Anyone familiar with the clinical trial RMC-6236? Or how to enroll?

Posted by amchurch @amchurch, Mar 21 8:13am

Question,,,is anyone familiar with the clinical trial for RMC-6236? Or is currently enrolled in it? Or is familiar with how the process works?

Interested in more discussions like this? Go to the Pancreatic Cancer Support Group.

Yes, I am very familiar with this trial. RMC-6236 is a unique drug compound designed to be a “pan”-KRAS targeted therapy meaning it is potentially capable to target several of the KRAS variants-not just a single one.

Here is the link to the trial descriptor, all the sites currently recruiting and the contact phone and e-mail of the trial sponsor. Look for a site near you that indicates recruitment is open. Do a Google search of the institution and for the link to clinical trials. Once in that section of the facilities’ website where all trials are listed, search for RMC-6236. It will give you the contact info for the principal investigator (P.I.) and the clinical trial nurse coordinator. If you have difficulty finding this information, contact the Pancreatic Cancer Action Network ( at 877.272.6226, M-F, 7:00am-5:00pm PT. Speak to a case manager who can look up contact info for the RMC-6236 clinical trial.

There is a lot of interest in this trial because 90% of pancreatic cancers are linked to a KRAS somatic mutation. That means each site likely will meet their accrual quota quickly. I suggest you obtain your complete medical records and follow through quickly if you are interested in participating in this clinical trial. They key pieces of information a P.I. will need to determine eligibility are: Cellular Pathology report confirming specific diagnosis, a surgical pathology report if surgery was performed, Radiologist interpretations of current and prior imaging (CT or MRI), copies on CD or the imaging, current blood chemistry and hematology reports. Chemotherapy log detailed administration of each chemo cycles, drugs used and concentrations. Most of this will be available on your patient portal and can be downloaded and sent as a pdf file. If you were not requesting copies of your imaging at the time they were done, then you will need to contact the medical records department to obtain them. The chemo administration log likely will not be in the patient portal. Contact your N.P. who can obtain that file which is usually in the form of an Excel spread sheet.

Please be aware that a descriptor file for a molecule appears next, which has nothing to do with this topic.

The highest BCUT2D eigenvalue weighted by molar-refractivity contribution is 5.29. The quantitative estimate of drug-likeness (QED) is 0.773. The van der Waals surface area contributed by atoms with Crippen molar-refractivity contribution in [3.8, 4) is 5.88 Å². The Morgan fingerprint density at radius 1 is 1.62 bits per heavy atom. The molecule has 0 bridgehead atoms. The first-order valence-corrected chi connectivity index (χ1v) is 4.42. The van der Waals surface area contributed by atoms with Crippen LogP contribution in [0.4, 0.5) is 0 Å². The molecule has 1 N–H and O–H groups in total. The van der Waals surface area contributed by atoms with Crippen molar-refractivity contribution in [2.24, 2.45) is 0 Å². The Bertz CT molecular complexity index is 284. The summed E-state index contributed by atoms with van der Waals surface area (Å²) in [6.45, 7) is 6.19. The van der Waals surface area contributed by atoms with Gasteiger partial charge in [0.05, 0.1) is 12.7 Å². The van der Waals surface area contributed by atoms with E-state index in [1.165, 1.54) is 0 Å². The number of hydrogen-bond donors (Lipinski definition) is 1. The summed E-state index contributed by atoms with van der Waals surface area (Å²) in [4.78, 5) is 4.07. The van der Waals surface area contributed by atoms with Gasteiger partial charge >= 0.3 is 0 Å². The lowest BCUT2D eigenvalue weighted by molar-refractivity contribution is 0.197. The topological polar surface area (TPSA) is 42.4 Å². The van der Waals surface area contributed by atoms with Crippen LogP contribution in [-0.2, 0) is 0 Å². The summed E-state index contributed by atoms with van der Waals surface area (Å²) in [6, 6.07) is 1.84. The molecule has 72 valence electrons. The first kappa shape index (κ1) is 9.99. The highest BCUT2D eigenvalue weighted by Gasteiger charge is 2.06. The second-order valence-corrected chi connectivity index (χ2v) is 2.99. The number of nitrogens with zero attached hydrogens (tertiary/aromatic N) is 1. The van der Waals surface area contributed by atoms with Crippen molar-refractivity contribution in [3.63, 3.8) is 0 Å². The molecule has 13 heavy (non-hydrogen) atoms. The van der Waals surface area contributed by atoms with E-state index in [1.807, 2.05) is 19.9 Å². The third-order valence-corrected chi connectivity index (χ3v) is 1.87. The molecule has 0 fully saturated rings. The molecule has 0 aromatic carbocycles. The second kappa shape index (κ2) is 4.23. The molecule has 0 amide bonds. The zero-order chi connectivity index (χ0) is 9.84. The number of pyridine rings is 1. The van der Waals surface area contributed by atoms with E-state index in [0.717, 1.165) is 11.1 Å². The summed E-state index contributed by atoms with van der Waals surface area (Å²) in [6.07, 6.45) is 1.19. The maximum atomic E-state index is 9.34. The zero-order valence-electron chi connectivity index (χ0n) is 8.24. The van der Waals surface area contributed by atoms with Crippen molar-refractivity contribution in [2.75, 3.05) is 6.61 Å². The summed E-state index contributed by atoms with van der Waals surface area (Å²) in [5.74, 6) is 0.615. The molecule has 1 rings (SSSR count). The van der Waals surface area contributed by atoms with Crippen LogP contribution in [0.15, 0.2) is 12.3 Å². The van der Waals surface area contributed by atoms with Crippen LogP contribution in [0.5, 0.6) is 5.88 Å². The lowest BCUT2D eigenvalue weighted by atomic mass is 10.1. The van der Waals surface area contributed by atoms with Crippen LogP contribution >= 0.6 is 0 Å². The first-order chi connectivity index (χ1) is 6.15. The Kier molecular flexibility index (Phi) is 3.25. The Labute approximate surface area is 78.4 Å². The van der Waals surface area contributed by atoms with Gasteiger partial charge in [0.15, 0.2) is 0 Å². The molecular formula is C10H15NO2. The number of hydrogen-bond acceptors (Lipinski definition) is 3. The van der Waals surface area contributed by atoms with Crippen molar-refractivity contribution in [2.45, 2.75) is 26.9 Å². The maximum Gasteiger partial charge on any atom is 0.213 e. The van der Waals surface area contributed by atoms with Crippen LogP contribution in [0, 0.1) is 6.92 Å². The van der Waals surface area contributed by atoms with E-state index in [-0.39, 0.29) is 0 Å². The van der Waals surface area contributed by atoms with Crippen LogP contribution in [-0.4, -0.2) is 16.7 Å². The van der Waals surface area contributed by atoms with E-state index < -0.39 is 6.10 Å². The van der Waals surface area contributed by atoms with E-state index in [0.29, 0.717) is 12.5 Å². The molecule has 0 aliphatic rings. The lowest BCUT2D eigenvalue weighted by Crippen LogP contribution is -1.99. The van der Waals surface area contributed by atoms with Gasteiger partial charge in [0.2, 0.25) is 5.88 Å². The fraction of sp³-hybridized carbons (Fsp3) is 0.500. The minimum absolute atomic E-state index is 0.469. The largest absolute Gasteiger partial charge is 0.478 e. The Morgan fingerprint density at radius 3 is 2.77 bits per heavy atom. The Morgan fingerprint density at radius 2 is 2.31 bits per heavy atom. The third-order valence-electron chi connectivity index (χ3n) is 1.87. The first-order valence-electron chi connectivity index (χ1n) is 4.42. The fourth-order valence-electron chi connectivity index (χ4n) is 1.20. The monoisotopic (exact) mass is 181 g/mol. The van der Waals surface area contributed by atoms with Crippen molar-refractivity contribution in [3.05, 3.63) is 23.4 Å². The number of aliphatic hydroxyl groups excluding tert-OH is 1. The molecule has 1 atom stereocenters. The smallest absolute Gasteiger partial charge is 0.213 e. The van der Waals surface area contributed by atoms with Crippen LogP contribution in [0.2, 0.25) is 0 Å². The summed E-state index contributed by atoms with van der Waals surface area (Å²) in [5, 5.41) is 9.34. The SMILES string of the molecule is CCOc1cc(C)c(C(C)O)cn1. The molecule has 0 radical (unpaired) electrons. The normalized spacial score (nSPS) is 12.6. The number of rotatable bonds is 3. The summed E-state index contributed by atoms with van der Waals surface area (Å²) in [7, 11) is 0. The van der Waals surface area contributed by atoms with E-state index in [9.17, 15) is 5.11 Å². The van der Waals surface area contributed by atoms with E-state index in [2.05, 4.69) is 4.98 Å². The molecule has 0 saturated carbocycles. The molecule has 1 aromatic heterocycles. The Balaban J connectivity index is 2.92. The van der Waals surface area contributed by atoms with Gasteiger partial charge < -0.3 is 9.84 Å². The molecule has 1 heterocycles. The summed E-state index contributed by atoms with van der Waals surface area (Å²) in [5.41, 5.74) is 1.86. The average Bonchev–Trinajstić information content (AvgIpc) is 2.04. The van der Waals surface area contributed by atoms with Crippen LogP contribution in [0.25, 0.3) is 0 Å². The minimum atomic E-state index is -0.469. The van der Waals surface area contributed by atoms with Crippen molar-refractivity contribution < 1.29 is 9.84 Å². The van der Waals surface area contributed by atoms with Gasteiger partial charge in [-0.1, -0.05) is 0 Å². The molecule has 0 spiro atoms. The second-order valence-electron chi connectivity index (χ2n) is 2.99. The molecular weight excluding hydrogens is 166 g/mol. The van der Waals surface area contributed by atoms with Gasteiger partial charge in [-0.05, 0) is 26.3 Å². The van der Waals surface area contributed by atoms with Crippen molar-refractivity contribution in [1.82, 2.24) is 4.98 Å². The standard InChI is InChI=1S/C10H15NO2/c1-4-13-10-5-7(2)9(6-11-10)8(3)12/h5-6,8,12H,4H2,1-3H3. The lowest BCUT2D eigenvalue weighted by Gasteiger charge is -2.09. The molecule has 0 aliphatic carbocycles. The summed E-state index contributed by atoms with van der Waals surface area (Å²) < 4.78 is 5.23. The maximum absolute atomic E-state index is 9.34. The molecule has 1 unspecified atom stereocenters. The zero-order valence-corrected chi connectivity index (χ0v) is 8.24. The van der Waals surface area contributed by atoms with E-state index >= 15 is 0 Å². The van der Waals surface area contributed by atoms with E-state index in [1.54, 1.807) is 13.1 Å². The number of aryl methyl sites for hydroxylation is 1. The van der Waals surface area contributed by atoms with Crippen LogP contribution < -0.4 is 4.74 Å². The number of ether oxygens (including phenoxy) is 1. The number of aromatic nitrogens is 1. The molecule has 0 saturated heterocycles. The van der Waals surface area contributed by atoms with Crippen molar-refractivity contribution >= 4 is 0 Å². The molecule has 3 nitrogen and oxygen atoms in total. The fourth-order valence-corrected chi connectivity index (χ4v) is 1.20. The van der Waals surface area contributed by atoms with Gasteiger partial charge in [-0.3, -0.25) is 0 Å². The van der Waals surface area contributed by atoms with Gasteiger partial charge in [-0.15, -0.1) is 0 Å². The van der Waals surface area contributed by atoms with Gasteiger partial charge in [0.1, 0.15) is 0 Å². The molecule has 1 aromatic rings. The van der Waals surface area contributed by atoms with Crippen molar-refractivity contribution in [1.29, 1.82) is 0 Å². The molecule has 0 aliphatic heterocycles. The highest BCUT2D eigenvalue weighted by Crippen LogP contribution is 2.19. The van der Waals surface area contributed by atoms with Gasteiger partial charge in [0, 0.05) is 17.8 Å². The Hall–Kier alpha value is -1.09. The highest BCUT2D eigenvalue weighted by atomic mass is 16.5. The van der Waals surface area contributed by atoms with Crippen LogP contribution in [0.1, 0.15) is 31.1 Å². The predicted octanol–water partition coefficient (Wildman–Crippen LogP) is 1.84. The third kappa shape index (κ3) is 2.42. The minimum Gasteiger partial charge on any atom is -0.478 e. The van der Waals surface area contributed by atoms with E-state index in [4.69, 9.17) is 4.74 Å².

I don't normally follow financial pages very closely, but since recently discovering I have a KRAS G12D mutation, and Revolution Medicines (the maker of several KRAS inhibitor drugs, including RMC-6236) has been in the news a bit, I've been digging a little deeper, and this article from October 23, 2023 popped up: with the following:


"(RTTNews) - Revolution Medicines, Inc. (RVMD) shares are falling more than 42 percent on Monday morning trade after the clinical-stage oncology company reported test results of RMC - 6236 where the response rate was lower in pancreatic and lung cancer patients.

The response for the treatment of lung cancer was 37.5 percent, and excluding unconfirmed responses, the response rate was only 30 percent.

In pancreatic cancer patients, the response rate was less than 10 percent."


Investors are not usually scientists, but big investment firms often hire specialists to guide them in certain fields. What seems optimistic to the financiers may be pessimistic to the scientists and vice-versa.

I'm not casting doubt on the company or their drugs, only pointing out that sources like a non-traditional "outsider second opinion" on some of the scientific press releases pumped out by researchers and Big Pharma PR departments.

There are other articles from approximately the same time frame and later that are more favorable than this one, and several of them mention other drugs in the pipeline that you might not hear about elsewhere.

Caveat emptor!

Cross-reference to recent, related post:


Just hoping RMC-9805 performs better when it comes about, or that I’m one of the 10% !

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